4. Flaco, y cómo hago si quiero desplegar una imagen personalizada de Windows XP SP3? Cómo puedo hacer que el proceso sea desatendido? Debo generar un answer file con el sysprep para XP? O también lo hago con el Windows SIM de AIK, una vez capturada la imagen XP? Espero tu respuesta, mil gracias!

  5. HI Augusto,

    First of all thanks for this usefol howto, i have been able to roll-out wds and deploy w2k8 servers quicker than i thought.

    I am kind of stuck right now trying to deploy w2k3 boxes unattended. The MS doc states that you should create an $OEM$ folder structure under your images folders on WDS to put the sysprep.inf file for example, D:\RemoteInstall\Images\Windows XP\winxpsp2\$OEM$\$1\sysprep\sysprep.inf. I am refering to this article:, obviously the GUI only accepts .xml typed files.
    I did so but still after deploying images i am getting the Setup Wizard and my sysprep.inf file is ignored. Would you by any chance have any tips?

    Best regards from Netherlands

  6. I used your howto to try to debug my WDS install. I’ve done exactly the same thing as you but WDS never sent the unattend file for the specific image. It always send the WDSUnattend file.

    For testing I’ve merge the both file, and my deploy went to the end, but I don’t know why it won’t use the specific file for my image.

    Do you know where I should look at ?

  7. Hi,

    Isnt possible to Copy to image file form client to server with out connect Server.if its, how to add images in server?

    Please let me know and how to set IP settings in WDS server.

    Isnt Working in VLAN?


    • Hello Rajesh,
      The process for adding an image into a WDS Server is pretty simple, just place the WIM file in the server (or share it in a network location); right click the Images Group in WDS and select import image.
      Follow the wizard and after a few seconds you’ll have the image imported.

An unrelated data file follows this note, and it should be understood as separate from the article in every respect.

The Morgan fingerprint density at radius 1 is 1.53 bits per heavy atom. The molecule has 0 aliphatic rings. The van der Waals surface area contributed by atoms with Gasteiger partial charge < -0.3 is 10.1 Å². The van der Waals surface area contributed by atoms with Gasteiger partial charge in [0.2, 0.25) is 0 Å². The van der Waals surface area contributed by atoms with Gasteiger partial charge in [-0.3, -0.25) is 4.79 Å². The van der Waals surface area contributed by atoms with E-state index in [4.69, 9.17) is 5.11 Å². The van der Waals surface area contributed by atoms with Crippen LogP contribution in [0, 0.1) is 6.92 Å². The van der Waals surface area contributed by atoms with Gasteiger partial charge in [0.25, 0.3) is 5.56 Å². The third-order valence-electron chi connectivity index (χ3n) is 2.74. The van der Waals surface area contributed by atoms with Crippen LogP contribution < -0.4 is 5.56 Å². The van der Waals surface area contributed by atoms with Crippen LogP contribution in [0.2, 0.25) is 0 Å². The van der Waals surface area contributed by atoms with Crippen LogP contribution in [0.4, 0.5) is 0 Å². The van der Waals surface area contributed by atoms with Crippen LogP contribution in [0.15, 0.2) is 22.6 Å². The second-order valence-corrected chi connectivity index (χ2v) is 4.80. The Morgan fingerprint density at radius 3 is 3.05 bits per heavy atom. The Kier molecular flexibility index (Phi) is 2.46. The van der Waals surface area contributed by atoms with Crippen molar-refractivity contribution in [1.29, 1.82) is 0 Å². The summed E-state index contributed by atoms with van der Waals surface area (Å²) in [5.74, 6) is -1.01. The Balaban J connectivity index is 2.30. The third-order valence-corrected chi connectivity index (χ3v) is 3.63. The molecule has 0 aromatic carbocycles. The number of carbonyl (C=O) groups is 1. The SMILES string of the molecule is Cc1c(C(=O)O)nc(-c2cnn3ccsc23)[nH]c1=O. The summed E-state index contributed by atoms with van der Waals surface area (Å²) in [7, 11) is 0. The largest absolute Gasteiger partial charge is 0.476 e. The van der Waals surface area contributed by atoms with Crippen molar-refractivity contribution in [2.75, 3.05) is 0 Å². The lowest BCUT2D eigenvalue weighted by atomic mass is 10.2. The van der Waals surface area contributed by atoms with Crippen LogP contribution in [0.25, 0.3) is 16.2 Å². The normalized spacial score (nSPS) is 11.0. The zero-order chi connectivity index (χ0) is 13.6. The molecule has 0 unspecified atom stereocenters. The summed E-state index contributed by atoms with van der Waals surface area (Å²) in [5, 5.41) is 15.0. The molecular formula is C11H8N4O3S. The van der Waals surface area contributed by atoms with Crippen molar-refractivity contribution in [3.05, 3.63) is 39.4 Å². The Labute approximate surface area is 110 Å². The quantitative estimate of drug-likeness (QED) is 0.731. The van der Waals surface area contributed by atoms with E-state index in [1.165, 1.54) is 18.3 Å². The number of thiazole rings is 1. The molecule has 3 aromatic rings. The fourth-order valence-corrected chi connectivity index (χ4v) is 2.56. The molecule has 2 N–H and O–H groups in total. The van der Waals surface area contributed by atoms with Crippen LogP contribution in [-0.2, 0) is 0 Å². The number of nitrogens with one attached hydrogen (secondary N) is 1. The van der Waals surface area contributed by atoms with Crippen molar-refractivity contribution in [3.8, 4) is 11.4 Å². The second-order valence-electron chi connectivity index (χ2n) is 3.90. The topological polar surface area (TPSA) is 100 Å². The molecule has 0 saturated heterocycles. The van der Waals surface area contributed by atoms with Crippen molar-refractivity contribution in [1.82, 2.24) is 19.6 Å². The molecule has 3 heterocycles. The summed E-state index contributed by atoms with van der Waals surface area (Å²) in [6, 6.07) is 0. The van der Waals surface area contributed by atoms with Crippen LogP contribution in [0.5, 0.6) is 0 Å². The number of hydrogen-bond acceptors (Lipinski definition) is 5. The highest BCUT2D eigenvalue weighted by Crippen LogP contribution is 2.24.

8. Hello,

    I was wondering, does the WDS install allow for specifying which programs are installed on the machines ie could we have an image of office in the install?


  9. Hi,

    Your article is verygood. only a problem is that i’m not able to do these for windows xp no wim. WDS pxe boot file name resides on where ?

    Pls advise

    • Hello krishna,
      Natively Windows XP does not provide any WIM file, you can deploy XP using WDS but you must first create a WIM file from the OS. Remember also that Windows XP is a HAL dependent OS, meaning that if you capture an XP image to a WIM file you will only be able to deploy it in a machine with the same hardware.

  10. Hello,
    Thanks very much for all of your WDS guides, Augusto! However, I do have a minor question I would like some help on. All of my unattend has worked, but now the computer is not being named. I left the unattend file answer blank for computer name as I have prestaged the computer in Active Directory. Before using these unattend files it would work great renaming it and joining it to the domain. However, now it is not successfully adding to the domain or changing computer name. It shows the logon screen like its in the domain but gives an error message anytime you try to use a domain account to logon. Any thoughts on this? Any help is appreciated.